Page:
The NAM forecast valid 2100 UTC (2 PM MST) Tuesday shows a complex upper-level pattern with a 500-mb closed low over southern California with an inverted trough extending through Nevada and connecting with a trough in the westerlies over southern California (500-mb contours and wind barbs in black below). A short-wave trough is moving through northern utah with southwesterly flow south of the Great Salt Lake and southerly flow over southern Idaho. Meanwhile, at low levels, high pressure is pushing through Wyoming (sea level pressure color contours below).
Because of that high pressure, low level winds forecast by the NAM over southwest Wyoming are easterly, and northeasterly, with flow splitting apparent where the cold air impinges on the Uinta Mountains. The resulting easterly branch pushes across the Wasatch Range and into the Great Salt Lake Basin.
All of this means we'll see mountain snow showers and valley rain showers pushing northward across the region. At the same time, we could see downslope flow developing from the east. The where, when, how strong, or how much is difficult to answer.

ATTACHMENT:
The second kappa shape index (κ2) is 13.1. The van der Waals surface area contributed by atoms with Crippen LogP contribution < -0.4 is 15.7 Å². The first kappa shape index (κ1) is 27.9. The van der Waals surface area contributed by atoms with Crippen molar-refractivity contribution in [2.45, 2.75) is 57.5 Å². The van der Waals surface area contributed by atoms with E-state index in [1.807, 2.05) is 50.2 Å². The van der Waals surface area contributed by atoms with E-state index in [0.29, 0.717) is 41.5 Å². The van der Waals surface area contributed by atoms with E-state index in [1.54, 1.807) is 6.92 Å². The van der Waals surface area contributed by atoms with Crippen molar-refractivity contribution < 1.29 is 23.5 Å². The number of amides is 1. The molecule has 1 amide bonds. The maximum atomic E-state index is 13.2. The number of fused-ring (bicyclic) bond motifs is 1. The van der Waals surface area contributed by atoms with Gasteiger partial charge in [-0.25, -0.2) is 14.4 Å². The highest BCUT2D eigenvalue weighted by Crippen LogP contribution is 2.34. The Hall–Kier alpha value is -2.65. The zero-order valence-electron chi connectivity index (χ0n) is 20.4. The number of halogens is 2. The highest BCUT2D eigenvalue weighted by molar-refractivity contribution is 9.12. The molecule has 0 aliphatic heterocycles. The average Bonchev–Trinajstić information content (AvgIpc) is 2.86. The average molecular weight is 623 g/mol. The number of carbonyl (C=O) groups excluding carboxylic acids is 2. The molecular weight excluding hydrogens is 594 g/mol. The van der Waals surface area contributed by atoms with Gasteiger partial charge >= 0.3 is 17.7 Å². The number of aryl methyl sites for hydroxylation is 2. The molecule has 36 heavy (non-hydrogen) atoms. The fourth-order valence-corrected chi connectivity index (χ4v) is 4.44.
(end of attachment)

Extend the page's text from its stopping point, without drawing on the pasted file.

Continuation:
For the winds, much will depend on the gory details. The NAM forecast above suggests we'll see moderate but not strong easterlies. Other models give different solutions. It's the sort of pattern where I'd bring in the patio furniture and keep an eye on the forecast in case the low probability outcome of stronger winds were to verify. Certainly anytime there's a closed low drifting around the Las Vegas area one needs to be alert.
For precipitation, let's look at Alta-Collins. Through 5 PM MST tomorrow (0000 UTC 21 Nov), the SREF has a range from nearly 0 to about 7 inches of snow with a mean of 4 inches. For the event, the range is about 5 to 20 inches. Note the staircase like structure of the plumes in the lower left, indicative of the storm coming through in bits and pieces, with the timing of those bits and pieces varying.
My take is precipitation in fits and starts form tomorrow through Thursday. Total at Alta Collins of 3-6 inches for a best guess. More if we get a really productive precipitation period going. These numbers are a bit lower than indicated by the SREF above. I think that reflects the fact that this is not a pattern that typically produces huge amounts of snow unless something well developed moves slowly over the Wasatch Range.
That being said, I'm not sure exactly how this will play out, so I'm calling it a wait and see forecast.